The future of Phosphorus Removal

Phosphorus (P) recovery is currently an important topic in Western Europe. Despite it being a popular fertiliser product – it is not mined on the continent. In fact, 70% of Earth’s Phosphate reserves can be found in Morocco, with the other 30% mainly spread across China, Russia and the United States; but these reserves are not inexhaustible. Wastewater is one source of P that is readily available to us, and with the current tightening of Ofwat’s regulations as water companies go into AMP7, many alternative methods for harvesting P from wastewater for reuse, known as P recovery, are being investigated.

What do we have already?

At VWT UK, we have a number of enhanced tertiary treatment technologies that can help wastewater plants meet P removal consents in an efficient manner, namely our ballasted flocculation process (Actiflo) and our woven cloth filter system (Hydrotech Discfilter).

In terms of research into P recovery methods, we also have our research and development team working on a number of possible new technologies that would enable a plant to utilise the extracted P. In particular, they are working on the use of an absorbent material to remove P from wastewater, which can then be formed into pellets and sold as fertiliser.

VWT France has already developed a P recovery process of this kind for a number of small, rural wastewater treatment plants that required a high-efficiency, low cost solution with zero chemical usage. This solution consists of pellets made from high purity phosphate rock granules, known as apatite, used as an absorbent. However, the system has a four to five-year lifespan and requires high purity apatite, which needs to be imported from abroad and is therefore costly, as well as producing a large footprint.

What are we working on?

As such, VWT is trying to develop a new absorbent based on reused materials, which are readily available and cost effective. The properties required for a viable P recovery absorbent would include:

a high P recovery efficiency of > 90% or reaching a total (TP) of < 1 mg/L
an absorption capacity of > 5 mg of P per gram of media
compatibility with VWT’s existing technology to avoid the need to develop a new technology.

From Bauxite from the aluminium industry, to egg shell, Biochar, fly ash and bottom ash, a vast number of by-products have been considered. However, many of the applicable media tests so far have raised issues in terms of social acceptance, availability and substance inconsistency.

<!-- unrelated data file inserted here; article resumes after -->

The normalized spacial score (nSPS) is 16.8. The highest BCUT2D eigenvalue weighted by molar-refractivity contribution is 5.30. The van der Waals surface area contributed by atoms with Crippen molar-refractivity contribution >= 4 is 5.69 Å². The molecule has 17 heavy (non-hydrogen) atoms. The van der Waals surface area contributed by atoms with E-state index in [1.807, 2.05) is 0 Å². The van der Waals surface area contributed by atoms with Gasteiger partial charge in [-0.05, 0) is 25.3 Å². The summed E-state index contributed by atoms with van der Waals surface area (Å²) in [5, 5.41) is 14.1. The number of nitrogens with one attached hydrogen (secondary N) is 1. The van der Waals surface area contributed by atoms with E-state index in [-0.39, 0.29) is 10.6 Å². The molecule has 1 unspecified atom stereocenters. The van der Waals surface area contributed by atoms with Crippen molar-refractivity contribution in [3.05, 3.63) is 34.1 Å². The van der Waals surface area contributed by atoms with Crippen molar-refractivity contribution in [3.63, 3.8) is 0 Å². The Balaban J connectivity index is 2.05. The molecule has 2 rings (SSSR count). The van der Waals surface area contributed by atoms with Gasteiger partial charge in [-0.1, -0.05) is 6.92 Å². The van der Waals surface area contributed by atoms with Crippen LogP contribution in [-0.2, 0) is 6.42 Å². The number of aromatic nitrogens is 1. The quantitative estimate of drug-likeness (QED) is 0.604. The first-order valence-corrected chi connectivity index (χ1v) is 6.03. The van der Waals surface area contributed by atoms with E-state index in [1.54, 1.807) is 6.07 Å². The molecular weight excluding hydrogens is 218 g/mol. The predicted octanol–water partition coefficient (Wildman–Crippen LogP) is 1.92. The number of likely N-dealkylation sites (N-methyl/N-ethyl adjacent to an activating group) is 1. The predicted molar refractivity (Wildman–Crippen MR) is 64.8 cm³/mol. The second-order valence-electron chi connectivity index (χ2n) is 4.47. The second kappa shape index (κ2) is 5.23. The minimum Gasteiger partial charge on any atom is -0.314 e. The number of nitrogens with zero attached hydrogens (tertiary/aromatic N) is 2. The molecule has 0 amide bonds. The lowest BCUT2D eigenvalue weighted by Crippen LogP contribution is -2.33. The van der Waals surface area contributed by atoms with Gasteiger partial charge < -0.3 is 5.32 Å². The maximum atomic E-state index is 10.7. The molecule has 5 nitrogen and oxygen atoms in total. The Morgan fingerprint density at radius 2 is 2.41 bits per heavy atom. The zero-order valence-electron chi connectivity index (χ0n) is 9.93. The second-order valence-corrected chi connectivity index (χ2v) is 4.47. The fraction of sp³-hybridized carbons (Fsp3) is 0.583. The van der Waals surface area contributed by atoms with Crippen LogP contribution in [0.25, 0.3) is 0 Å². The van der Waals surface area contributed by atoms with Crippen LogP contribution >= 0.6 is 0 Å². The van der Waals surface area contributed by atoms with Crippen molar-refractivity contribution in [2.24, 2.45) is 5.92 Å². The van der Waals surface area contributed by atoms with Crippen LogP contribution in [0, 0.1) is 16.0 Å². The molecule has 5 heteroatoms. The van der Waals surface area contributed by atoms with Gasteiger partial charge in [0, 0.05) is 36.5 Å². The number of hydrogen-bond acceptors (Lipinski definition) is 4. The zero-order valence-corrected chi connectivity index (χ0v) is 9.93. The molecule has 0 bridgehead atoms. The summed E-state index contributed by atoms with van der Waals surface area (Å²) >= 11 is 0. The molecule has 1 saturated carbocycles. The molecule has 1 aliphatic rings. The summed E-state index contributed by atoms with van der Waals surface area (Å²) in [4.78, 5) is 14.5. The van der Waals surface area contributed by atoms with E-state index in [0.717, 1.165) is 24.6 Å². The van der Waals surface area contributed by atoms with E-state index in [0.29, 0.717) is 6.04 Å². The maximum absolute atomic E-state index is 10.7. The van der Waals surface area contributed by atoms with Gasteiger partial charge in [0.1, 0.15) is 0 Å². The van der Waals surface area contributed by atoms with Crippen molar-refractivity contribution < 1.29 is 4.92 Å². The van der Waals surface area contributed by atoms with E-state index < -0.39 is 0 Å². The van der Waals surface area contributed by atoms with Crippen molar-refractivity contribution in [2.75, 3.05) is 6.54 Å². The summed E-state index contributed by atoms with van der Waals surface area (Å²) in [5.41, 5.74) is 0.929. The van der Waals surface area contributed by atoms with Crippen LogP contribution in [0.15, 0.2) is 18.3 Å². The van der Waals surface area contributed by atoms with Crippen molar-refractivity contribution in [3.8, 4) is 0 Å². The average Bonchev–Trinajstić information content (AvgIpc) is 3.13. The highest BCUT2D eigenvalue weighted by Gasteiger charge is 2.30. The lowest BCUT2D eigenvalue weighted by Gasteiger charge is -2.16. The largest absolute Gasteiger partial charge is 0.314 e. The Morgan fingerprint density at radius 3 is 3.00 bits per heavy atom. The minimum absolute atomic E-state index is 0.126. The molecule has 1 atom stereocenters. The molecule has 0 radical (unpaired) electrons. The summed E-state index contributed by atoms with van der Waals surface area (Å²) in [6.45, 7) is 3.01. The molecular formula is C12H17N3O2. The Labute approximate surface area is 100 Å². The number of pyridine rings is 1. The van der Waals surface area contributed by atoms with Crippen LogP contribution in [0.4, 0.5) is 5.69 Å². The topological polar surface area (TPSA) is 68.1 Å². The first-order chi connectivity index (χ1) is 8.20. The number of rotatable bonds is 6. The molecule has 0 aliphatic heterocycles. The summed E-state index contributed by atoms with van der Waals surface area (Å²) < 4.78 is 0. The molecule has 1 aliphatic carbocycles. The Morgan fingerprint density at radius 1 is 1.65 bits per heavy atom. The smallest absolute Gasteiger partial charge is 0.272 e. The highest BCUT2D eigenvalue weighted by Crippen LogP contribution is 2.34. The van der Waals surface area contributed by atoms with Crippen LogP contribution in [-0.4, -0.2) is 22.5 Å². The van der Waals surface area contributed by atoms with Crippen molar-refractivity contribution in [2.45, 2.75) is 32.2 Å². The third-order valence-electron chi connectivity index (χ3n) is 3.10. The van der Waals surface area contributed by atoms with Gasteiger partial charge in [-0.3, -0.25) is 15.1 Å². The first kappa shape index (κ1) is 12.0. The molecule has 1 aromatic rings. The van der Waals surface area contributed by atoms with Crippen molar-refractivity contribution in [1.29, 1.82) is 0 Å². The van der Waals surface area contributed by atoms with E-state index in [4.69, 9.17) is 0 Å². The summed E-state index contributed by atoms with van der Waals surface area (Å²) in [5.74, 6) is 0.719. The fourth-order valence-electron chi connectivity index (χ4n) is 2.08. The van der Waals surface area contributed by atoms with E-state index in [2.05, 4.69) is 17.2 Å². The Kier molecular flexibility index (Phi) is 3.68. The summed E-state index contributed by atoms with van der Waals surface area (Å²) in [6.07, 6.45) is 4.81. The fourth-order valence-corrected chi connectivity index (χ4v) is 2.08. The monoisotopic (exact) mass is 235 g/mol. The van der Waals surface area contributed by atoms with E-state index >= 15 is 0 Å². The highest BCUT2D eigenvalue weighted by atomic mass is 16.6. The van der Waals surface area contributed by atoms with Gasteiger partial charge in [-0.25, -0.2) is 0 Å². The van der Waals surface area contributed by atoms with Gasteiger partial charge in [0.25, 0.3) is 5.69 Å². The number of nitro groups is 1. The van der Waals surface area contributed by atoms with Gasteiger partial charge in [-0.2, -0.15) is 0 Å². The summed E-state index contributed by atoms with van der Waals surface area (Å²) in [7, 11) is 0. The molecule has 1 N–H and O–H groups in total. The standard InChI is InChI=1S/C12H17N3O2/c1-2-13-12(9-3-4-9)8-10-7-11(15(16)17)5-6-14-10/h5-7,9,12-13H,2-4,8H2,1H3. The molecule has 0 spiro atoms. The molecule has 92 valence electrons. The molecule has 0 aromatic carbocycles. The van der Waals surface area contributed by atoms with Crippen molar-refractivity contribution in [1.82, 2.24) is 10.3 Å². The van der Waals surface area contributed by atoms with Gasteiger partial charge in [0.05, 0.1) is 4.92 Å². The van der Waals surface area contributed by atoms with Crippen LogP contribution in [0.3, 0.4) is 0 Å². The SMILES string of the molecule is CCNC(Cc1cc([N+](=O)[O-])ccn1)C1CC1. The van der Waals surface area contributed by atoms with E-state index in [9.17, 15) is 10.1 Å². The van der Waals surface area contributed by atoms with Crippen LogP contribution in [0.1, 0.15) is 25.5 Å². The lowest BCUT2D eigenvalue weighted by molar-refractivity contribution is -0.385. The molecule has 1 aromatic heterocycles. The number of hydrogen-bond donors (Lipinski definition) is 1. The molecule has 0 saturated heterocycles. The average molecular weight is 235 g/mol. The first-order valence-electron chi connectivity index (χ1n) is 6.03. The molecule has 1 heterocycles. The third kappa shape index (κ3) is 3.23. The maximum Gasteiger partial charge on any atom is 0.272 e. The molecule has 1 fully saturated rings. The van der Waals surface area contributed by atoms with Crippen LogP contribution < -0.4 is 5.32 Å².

As such, VWT has conducted two small scale pilots using fly ash alongside VWT UK’s StruviaTM and FiltryPHOSTM technologies. Dependant on the original incinerated material, fly ash can be used directly for land application after P recovery making it ideal for fertiliser. Its high absorption capacity of 9-17 mg/L, coupled with its low cost, has made fly ash the most promising absorbent so far.

However, its fine structure can make it a challenging media to work with. Therefore, as is the case with many absorbent options, a method of pelletisation would be necessary to convert the fly ash into a usable form. The size of these pellets is crucial to effective absorption, along with the use of cost-effective bonding additives which must be considered so that pelletisation does not dramatically impact the cost.

Currently, VWT is working on a solution to allow fly ash to be used on a broad scale in municipal wastewater treatment plants. However, further experimentation with other substances are also being carried out, such as crab shell, which has proven to be a viable, low cost solution for coastal facilities in Scotland.


For more information on P removal, recovery and the technologies offered by VWT UK, click below.

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Daniel Parry

About the Author

Daniel Parry

Daniel spent the first 10 years of his career managing proposals for large EPC (Engineering Procurement & Construction) power projects. Daniel has been with Veolia Water Technologies for 7 years where he has managed the proposals for Industrial and Municipal projects. Daniel also now manages the sales team for Industrial Wastewater opportunities ensuring that Veolia Water Technologies work with each customer to design and deliver the most appropriate solution for their needs.